What to do if you're bitten by fire ants, lost in the wilderness, sprayed by a skunk, attacked by a shark, stuck in a lightning storm, swept away by a riptide, or caught in any of eleven other worst-case scenarios.
The only American ever to design scarves for the exclusive French fashion house Hermès is Kermit Oliver, a 69-year-old postal worker from Waco who lives in a strange and beautiful world all his own.
What to do in ten more worst-case scenarios, from getting bitten by a brown recluse to getting caught in a dust storm.
For years Dallas’ most prolific jewel thief robbed the mansions of socialites like Nancy Brinker and Annette Simmons. If not for his girlfriend’s crack use, he might have gotten away with it forever.
The shocking and sad story of the East Texas kids who beat a horse to death just for the thrill of it.
In the billion-dollar business of drug trafficking, Amado Carrillo Fuentes is king. He's the elusive ringleader of a smuggling operation that police are powerless to stop.
There’s black gold in the South American rain forest—lots of it. Can the oil companies get it out without ruining the jungle and the way of life of the Indians who live there? The perils of drilling in the heart of darkness.
Two decades after he played the role of his life in ‘The Buddy Holly Story,’ Gary Busey’s hero worship has made him his own worst enemy.
Dome, sweet dome.
The music man.
After a decade of lab work at Baylor College of Medicine, this husband-and-wife team has solved the mystery of hyperinsulinism.
The Compaq kid.
A hunger for feeding children.
No longer judged a lightweight.
Crooning for Caddo Lake.
The prophet of ‘Doom.’
From hot sauce to hot art.
Head of the class.
Long before racial preferences were a political hot potato, these respected conservatives were bucking conventional wisdom—within their own community.
The celebrity realtor as realtor celebrity.
Give her regards to Broadway.
The man of the House.
In the past twelve months they worked hard, overcame obstacles, bucked conventional wisdom, touched our lives, and—above all—demonstrated the conviction, character, and individuality that defines our state today. Presenting our second annual list of the year’s most interesting and influential Texans.
Just as congressional hearings are set to begin, an exclusive excerpt from a new book casts a different light on the government’s role in the fiery end to the siege at Mount Carmel.
In 1990 the state banned the use of dogs to hunt deer. Ever since, a rogue group of East Texas hunters has exacted a fiery revenge.
A final farewell to the Hill Country spread that for more than thirty years meant everything to me and my family.
Gambling became a way of life for young Josh Levine. When he got in too deep, he came to believe that only a holdup could get him out.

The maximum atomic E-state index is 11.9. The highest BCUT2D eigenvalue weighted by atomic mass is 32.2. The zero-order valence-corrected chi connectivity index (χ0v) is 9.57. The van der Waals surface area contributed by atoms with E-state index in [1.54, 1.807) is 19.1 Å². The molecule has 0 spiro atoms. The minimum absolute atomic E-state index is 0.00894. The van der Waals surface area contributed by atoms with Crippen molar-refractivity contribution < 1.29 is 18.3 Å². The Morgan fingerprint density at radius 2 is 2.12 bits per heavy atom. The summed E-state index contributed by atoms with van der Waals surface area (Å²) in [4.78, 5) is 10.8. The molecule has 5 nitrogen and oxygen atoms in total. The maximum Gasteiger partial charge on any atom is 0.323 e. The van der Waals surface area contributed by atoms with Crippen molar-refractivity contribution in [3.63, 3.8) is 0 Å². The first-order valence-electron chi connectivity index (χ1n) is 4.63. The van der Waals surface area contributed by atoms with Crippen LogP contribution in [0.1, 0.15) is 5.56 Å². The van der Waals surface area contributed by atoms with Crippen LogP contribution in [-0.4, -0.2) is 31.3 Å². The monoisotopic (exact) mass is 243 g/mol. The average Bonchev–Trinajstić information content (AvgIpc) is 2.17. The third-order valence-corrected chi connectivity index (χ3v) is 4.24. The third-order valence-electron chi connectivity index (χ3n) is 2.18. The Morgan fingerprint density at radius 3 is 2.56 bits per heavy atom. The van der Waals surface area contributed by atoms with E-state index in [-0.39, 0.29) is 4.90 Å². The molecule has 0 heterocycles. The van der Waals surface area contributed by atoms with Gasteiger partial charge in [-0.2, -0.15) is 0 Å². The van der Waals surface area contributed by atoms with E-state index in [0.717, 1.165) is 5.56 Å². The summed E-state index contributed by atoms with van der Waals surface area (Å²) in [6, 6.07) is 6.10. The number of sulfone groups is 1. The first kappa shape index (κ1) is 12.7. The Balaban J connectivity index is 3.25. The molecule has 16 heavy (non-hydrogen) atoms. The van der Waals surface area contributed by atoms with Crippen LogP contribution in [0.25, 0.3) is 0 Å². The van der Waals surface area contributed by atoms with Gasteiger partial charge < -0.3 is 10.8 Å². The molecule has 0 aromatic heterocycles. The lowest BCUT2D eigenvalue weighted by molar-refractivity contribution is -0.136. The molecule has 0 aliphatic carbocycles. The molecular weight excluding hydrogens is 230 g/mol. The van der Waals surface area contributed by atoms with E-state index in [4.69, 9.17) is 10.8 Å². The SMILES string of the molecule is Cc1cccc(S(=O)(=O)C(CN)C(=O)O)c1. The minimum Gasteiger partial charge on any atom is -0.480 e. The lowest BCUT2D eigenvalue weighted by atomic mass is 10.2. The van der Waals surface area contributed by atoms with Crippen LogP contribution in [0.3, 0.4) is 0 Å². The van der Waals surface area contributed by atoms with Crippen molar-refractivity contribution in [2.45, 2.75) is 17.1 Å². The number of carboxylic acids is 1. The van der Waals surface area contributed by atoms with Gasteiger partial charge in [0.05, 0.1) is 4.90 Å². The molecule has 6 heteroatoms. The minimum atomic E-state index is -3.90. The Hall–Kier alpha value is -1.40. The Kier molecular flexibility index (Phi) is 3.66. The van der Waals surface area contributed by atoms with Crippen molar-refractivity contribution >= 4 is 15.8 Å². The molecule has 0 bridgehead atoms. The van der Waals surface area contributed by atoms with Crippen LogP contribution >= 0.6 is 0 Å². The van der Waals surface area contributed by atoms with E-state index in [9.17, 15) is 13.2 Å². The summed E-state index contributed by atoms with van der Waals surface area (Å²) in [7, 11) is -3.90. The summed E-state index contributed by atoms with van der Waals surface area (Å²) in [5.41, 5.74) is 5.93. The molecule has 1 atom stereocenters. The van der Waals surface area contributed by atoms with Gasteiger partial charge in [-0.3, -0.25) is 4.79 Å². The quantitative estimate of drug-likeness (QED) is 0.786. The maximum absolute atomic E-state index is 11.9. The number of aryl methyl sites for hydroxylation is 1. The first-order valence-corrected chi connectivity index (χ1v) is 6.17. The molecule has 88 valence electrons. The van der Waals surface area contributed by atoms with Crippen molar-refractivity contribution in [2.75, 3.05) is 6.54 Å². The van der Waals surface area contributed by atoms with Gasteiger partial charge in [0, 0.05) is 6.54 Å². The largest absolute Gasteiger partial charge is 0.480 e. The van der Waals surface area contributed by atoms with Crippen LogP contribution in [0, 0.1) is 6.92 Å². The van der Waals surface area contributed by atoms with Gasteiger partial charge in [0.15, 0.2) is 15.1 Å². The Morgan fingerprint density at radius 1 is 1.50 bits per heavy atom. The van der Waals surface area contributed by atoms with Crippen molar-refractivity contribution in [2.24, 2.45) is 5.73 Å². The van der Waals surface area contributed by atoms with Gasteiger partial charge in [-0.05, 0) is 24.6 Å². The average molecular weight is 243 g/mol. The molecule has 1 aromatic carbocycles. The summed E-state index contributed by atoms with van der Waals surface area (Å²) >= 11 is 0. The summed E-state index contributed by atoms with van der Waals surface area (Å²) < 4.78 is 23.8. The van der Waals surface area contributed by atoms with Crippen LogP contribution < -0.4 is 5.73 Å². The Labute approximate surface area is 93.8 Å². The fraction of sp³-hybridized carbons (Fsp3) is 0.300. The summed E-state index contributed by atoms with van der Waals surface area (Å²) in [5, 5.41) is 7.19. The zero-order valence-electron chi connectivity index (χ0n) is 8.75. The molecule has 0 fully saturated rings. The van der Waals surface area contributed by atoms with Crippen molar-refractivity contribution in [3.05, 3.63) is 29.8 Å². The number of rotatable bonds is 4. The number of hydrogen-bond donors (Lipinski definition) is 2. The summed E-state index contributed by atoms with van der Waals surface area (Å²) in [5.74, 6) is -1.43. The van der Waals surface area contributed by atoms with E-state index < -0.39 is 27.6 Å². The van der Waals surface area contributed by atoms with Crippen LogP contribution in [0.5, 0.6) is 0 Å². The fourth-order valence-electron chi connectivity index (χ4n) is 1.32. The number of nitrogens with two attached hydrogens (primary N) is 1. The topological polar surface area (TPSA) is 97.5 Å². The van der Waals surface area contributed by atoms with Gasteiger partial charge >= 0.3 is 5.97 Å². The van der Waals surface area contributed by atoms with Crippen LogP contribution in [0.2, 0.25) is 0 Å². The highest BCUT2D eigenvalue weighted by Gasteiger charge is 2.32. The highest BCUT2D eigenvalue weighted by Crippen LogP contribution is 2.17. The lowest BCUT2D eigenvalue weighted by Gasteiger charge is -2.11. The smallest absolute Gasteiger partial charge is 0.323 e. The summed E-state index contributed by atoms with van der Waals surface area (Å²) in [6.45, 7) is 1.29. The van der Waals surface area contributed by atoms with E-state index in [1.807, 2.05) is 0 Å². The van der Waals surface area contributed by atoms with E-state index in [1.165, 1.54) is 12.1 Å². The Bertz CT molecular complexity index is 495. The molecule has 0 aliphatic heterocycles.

Riding the rapids of Texas’ last major unpolluted river is dangerous enough. But trample the private property around it and you could really get hurt.
In the final weeks, the governor’s race is too close to call. Here’s an analysis of what it will take to win.
One night the pastor of Dallas’ all-powerful First Baptist Church mysteriously resigned. To this day, no one is sure why.
All-star, MVP, and now champion.
He invented the boneless breast and made his chicken a household name. But now his critics are out to roast him.
In the wide-open spaces of Marfa, late sculptor Donald Judd’s immense legacy beckons West Texas travelers.
He’s a budget cutter in an era of consumption, a conservative Democrat in a party gone soft, a good ol’ boy with no polish or flash. So why is everyone buzzing about Texas comptroller John Sharp?
When Houston’s pro sports teams collapse late in the season—as they may do this year—faithful fans like me are never surprised. We’ve almost come to expect it.
Scratch the surface of the Texas Lottery and you’ll find political opportunism, a cynical marketing campaign, and endless hype.
What’s behind the Bureau’s bashing of its director, former San Antonio judge William Sessions? Go ask Alice.
In these nine Texas towns, produce is more than product. It’s pride.
All across Texas, vandals are searching for ancient treasures by looting Indian campgrounds—including the one on my family’s ranch.
He waffled about the Senate seat, then sought safe harbor in Bill Clinton’s cabinet. Why did Henry Cisneros choose HUD over headlines? Only he knows for sure.
The secret to a well-appointed Texas Christmas.
The fire of democracy has yet to warm Moscow’s soul.
Maybe not. But then again, the veteran Texas pol has never taken no for an answer.
Pray for Baylor. The Baptists are calling each other flat-earthers and liberal parasites, and the school they call Jerusalem on the Brazos is caught in the middle.
All I wanted to do was photograph the running of the bulls. I never intended to risk my life.
Once part of a vast South Texas ranch, Lebh Shomea is a spiritual retreat where pilgrims listen to what absolute quiet has to say.